When fundamentally dishonest people acquire political power they usually do catastrophic damage. The history of the twentieth century is awash with depressing confirmation of this observation. The actual amount that they do depends upon the range of power they possess, the institutional and organization limitations that are in place and other external contingencies that may either limit or exacerbate the damage. Constitutional governments, with the limitations they place on the organs of power, generally do better at limiting or mitigating the damage that lying leaders do than authoritarian governments which are more vulnerable to the contingencies of personalized leadership and to the arrogance of power. The least distinguished of republican leaders, a Warren Harding or a Herbert Hoover is far superior to the widely admired and highly lauded Mao, Castro or Stalin. Charismatic, romantic leaders are always dangerous and should never be trusted. They almost always bring destruction and depredation because they tend to be arrogant, reckless and amoral. They become magnets for power and use that power to make sweeping, highly disruptive changes.
The philosopher, Karl Popper, has argued that the best way to think about how to build a good government is not to attempt to answer the question: who are the best people to rule? The better question to pose is: what kind of government best withstands leaders who are bad? “How can we so organize political institutions that bad or incompetent rulers can be prevented from doing too much damage?” [Karl Popper, The Open Society and its Enemies: the Spell of Plato, Princeton, 1966, v.1, 120] Popper came of age in Vienna during the early part of the twentieth century and was a perspicacious observer of the methods of both the Nazis and the Communists. He was initially drawn to Marxism, but came to reject it. He watched the Nazis and Communists up close in action, in competition with each other for followers. Popper’s profound insight, so obvious in a sense that it escapes almost everyone, turns on his observation that the “who should rule?” question is always the wrong one to ask and attempt to respond to. It is both prudent and realistic always to assume that leaders, like everyone else, are limited, fallible and open to corruption, and that all political leaders at times will often lie whenever it is expedient. Therefore the best way to reduce their lying and to limit the damages of the lies they do inevitably resort to is to keep them under constant vigilance, and more importantly, to limit their power. Lying is too pervasive a human vice and power is too enticing and alluring a good not to believe that those involved with getting and keeping power, even the purest and best-intentioned, will be sometimes be drawn into mendacity. No one with power should ever be completely trusted. Those with vast power will be the worst of liars: there is extensive historical confirmation for this prediction.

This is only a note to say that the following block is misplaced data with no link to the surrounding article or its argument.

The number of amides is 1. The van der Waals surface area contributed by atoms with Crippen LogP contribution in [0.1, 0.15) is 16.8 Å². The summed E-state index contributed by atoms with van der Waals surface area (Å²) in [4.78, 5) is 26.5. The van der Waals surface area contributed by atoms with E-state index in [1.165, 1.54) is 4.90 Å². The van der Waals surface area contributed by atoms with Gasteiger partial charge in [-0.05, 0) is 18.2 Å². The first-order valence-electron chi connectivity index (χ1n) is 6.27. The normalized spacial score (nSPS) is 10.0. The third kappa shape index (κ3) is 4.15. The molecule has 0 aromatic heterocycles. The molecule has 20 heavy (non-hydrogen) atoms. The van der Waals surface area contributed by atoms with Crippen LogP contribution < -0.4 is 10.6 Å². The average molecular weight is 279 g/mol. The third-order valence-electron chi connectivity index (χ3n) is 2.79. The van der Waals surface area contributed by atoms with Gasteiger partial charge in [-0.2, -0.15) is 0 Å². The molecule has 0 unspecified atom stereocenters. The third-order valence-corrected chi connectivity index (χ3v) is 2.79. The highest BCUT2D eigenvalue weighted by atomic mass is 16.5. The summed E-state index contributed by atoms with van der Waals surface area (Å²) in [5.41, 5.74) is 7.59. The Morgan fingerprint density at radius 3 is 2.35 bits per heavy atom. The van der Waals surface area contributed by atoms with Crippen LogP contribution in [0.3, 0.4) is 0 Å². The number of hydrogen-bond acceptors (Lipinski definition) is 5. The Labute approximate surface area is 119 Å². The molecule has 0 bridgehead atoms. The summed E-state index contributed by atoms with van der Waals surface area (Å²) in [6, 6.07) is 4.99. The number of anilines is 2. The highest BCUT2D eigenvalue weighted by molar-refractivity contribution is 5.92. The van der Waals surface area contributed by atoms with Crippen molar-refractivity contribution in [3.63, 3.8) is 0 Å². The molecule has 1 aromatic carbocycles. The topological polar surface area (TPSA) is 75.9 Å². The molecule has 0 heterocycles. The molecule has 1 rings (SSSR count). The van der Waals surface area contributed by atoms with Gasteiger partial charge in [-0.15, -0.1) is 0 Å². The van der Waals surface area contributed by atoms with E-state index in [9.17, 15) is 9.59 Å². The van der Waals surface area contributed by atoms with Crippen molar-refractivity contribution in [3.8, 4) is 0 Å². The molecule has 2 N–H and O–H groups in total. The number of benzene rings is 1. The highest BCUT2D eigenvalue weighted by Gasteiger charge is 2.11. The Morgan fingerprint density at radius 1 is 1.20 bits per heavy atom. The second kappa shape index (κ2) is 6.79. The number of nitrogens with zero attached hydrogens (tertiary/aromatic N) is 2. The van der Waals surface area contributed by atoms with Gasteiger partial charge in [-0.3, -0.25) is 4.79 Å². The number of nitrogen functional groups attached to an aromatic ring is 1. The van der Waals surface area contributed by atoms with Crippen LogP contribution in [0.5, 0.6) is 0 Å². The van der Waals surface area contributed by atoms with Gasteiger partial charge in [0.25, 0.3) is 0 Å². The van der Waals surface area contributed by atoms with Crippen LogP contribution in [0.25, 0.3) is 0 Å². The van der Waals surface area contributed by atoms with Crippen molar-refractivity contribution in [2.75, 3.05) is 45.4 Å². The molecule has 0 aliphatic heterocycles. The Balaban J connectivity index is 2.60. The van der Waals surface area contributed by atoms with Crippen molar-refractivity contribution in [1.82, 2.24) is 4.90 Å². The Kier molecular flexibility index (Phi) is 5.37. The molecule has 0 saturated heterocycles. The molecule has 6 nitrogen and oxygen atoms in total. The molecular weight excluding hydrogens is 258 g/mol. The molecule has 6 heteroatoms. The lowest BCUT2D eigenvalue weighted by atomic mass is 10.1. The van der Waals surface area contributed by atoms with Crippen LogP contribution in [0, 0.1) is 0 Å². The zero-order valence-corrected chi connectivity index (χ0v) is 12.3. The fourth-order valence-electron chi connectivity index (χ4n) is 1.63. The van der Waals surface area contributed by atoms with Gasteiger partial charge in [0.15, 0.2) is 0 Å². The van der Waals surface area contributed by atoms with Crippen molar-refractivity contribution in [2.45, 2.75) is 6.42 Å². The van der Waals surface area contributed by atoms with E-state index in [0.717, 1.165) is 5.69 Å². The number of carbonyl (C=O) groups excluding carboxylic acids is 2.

Politicians rightfully provoke harsh, unremitting cynicism from those whom they claim to serve, whose interests they represent and whose support they seek because political ambition and veracity are so often in conflict. Thus, politicians lie routinely and copiously. They tell lies, big and small. They tell them shamelessly. When they are come under scrutiny they shrug, they temporize, and they throw out diversions. They blame and defame their opponents and critics. Politicians frequently make promises that they know that they will not keep as the price they must pay to get the power they want. This is why no one in power should ever be completely believed or trusted and why individuals who are long time in power should be particularly regarded with suspicion. Power comes at a high cost. It is often paid through the forfeiture of honesty. No one who pays less than the slightest attention to the behavior and practices of political office seekers and political parties and groups would remark otherwise, and anyone who easily believes the promises and assurances of a political aspirant is a naïf or a fool.